WASHINGTON — A Senate vote on a wide-ranging defense policy bill was delayed after Kentucky Republican Rand Paul objected to the measure, casting the next steps in doubt and raising the slim prospect of a government shutdown if a short-term spending bill caught up in the dispute is not approved by Friday.
Paul said on the Senate floor that he opposes provisions in the defense bill that would limit President Donald Trump’s ability to draw down U.S. troops from Afghanistan and Germany. His objections on Thursday threatened another must-pass bill, a one-week spending measure that would keep the government open through Dec. 18. The House has passed the stopgap measure, but a government shutdown would occur if the Senate does not act on it by midnight Friday.
Paul said he would drop his objection if GOP leaders allowed a final vote on the National Defense Authorization Act on Monday. Senators from both parties were eager to finish work on the bill this week.
South Dakota Sen. John Thune, the No. 2 Senate Republican, said he thought Paul — who has provoked government shutdowns before — was using the time-crunch for maximum leverage to remove the provision on troop withdrawals.
“I think he’s just trying to figure out ways to derail the bill. And … when you’re in the U.S Senate that’s your prerogative. But most of our people would like to get it done” this week, Thune said.
“His thing is just to delay this and use all the time so it pushes the vote on (the defense bill) into next week, which pushes the override vote” on a possible Trump veto into the following week, Thune said of his fellow Republican, Paul.
A procedural vote on the defense bill was expected Friday, setting the stage for final votes on the defense bill and the stopgap spending measure later in the day.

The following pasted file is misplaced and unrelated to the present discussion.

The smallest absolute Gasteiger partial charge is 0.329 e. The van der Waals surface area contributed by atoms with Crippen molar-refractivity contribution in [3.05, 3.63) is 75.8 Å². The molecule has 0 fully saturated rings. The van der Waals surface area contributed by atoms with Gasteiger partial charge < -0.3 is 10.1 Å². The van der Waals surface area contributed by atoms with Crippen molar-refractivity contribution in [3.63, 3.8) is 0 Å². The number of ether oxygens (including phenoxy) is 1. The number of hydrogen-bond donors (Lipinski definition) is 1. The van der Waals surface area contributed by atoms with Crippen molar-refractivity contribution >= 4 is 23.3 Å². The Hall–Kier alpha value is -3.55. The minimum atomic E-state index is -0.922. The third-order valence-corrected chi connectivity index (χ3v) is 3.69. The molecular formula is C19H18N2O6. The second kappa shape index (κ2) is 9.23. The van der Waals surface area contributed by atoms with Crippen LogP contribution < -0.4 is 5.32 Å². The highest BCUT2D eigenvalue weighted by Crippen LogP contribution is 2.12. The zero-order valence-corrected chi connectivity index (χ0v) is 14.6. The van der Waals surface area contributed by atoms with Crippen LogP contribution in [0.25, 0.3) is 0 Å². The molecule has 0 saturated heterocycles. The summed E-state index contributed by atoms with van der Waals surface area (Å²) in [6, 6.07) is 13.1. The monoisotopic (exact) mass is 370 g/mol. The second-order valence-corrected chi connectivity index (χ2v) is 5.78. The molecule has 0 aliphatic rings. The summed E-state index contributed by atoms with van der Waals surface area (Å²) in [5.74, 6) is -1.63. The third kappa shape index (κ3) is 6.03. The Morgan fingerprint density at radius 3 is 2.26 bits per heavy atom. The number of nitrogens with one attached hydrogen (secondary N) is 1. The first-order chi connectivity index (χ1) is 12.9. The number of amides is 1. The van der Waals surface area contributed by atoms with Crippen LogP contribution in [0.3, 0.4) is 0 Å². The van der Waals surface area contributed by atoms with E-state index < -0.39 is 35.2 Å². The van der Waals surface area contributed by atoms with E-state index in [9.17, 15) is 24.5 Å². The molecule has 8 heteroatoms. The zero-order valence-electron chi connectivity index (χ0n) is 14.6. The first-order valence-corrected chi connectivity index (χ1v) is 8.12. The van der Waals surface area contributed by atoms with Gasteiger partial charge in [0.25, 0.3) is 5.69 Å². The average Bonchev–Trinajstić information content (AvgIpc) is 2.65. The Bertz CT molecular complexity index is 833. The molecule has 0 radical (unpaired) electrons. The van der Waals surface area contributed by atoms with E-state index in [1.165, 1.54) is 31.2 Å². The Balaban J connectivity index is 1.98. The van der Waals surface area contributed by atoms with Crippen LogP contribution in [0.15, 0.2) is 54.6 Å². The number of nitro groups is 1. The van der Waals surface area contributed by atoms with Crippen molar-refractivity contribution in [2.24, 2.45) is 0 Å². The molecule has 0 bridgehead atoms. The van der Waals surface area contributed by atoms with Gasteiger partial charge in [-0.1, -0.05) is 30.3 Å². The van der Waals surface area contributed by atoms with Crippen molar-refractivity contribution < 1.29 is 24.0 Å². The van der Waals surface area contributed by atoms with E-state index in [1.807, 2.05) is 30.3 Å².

Paul said he is concerned that the measure on troop deployment “creates 535 commanders-in-chief in Congress” and hampers the president’s ability to deploy troops as he sees fit. Democrats support the measure because they oppose Trump, Paul said, but the amendment would also apply to future presidents, including President-elect Joe Biden.
One amendment, co-sponsored by Reps. Liz Cheney, R-Wyo., and Jason Crow, D-Colo., would block troop withdrawals in Afghanistan unless the Pentagon submits inter-agency reports certifying that the drawdowns would not jeopardize national security. A separate provision pushed by Utah Republican Sen. Mitt Romney and other lawmakers would limit planned troop withdrawals in Germany.
Paul singled out Cheney by name in a floor speech, saying she and her father, former Vice President Dick Cheney, share a neoconservative belief in “perpetual war.’'
“The philosophy of these people is about war and substantiating war and making sure that it becomes and is perpetual war,’' Paul said.
Cheney hit back on Twitter, charging that Paul was “currently holding up passage of the #NDAA, blaming America, and delaying hazardous duty pay to hundreds of thousands of our service members and their families. Inexcusable.’'
She added: “Rand and I do have one thing in common, though. We’re both 5′2” tall.”